“No apologies,” I told her. “We PAID to do this!” Anytime I get hurt a little, it toughens me up.

And I learn something. And I keep going.

This is a safe environment where we can make mistakes and LEARN from them.

And it continues to change my personality for the better. I’m not putting up with people taking shots at me.

I’m putting people in their place when they are being totally inappropriate, both women and men.

A co-worker asked what I weigh last week. She wouldn’t drop it, and was trying to guess my jean size. She told me hers. I told her it’s none of her business. She doesn’t need to know. I was just a broken record, saying I’m not telling her. She got annoyed and quit.

That’s what happens when your self-esteem is higher. A few months ago I would have told her out of habit, thought I didn’t want to. I know what she’s trying to do: call attention to how small I am. So what? I used to work as a weight loss counselor and a lot of the women did that to me. They didn’t think I could help them because I wasn’t overweight. But I did help them. I knew the program and I believed in them. I helped one woman lose 40 pounds! It was their loss for assuming that I was less skilled at my job than other co-workers.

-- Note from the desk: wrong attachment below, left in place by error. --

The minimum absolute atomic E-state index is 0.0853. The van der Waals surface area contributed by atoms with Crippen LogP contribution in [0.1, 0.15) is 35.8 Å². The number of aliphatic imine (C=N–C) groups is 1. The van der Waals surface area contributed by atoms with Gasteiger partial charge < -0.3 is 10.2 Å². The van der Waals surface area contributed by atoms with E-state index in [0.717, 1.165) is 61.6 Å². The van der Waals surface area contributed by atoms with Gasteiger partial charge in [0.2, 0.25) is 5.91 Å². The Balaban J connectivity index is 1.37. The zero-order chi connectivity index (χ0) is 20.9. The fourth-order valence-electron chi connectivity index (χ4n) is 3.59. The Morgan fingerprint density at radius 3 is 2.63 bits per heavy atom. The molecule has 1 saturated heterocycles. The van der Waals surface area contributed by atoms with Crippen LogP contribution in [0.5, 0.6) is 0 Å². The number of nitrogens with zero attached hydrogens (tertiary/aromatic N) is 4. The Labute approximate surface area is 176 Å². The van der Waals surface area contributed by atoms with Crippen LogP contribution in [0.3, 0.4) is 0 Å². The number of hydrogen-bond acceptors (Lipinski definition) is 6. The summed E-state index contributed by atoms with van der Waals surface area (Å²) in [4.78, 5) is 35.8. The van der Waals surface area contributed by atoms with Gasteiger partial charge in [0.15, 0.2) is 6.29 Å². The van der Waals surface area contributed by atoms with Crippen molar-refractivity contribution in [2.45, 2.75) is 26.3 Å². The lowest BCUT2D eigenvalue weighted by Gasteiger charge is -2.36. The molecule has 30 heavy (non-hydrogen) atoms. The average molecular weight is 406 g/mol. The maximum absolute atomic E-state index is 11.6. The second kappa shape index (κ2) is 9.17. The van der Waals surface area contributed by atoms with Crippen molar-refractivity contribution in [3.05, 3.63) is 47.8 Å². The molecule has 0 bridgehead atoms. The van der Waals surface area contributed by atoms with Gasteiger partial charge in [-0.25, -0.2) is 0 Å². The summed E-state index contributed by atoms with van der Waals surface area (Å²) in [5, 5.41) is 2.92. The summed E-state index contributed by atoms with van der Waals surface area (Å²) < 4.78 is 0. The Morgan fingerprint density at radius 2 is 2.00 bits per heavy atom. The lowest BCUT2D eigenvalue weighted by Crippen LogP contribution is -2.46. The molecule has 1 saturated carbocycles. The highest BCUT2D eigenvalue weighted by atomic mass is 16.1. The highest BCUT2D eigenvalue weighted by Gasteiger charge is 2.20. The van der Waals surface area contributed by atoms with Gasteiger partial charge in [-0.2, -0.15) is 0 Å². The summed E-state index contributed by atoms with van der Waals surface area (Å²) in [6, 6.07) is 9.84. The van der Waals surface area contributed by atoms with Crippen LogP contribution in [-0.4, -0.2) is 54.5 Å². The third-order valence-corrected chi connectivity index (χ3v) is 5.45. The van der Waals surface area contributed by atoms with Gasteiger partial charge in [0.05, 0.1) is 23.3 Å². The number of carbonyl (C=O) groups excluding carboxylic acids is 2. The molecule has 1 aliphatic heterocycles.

I get asked that a lot by other women, who think they have right to comment on my weight or my size.

They don’t. No one does. It’s my body, my business, not theirs. I know they’re only doing it comparatively, anyway. What does that prove? Nothing. I never criticize other women’s bodies or weight. In fact, I always encourage them and tell them they’re beautiful the way they are.

Ladies, STOP comparing yourself to other women. I’m not judging you. If someone is judging you, that is THEIR problem, not yours! And if you’re assuming they’re judging you, you are being crippled by your own insecurity.

Don’t let anyone take your power from you, and don’t give it away.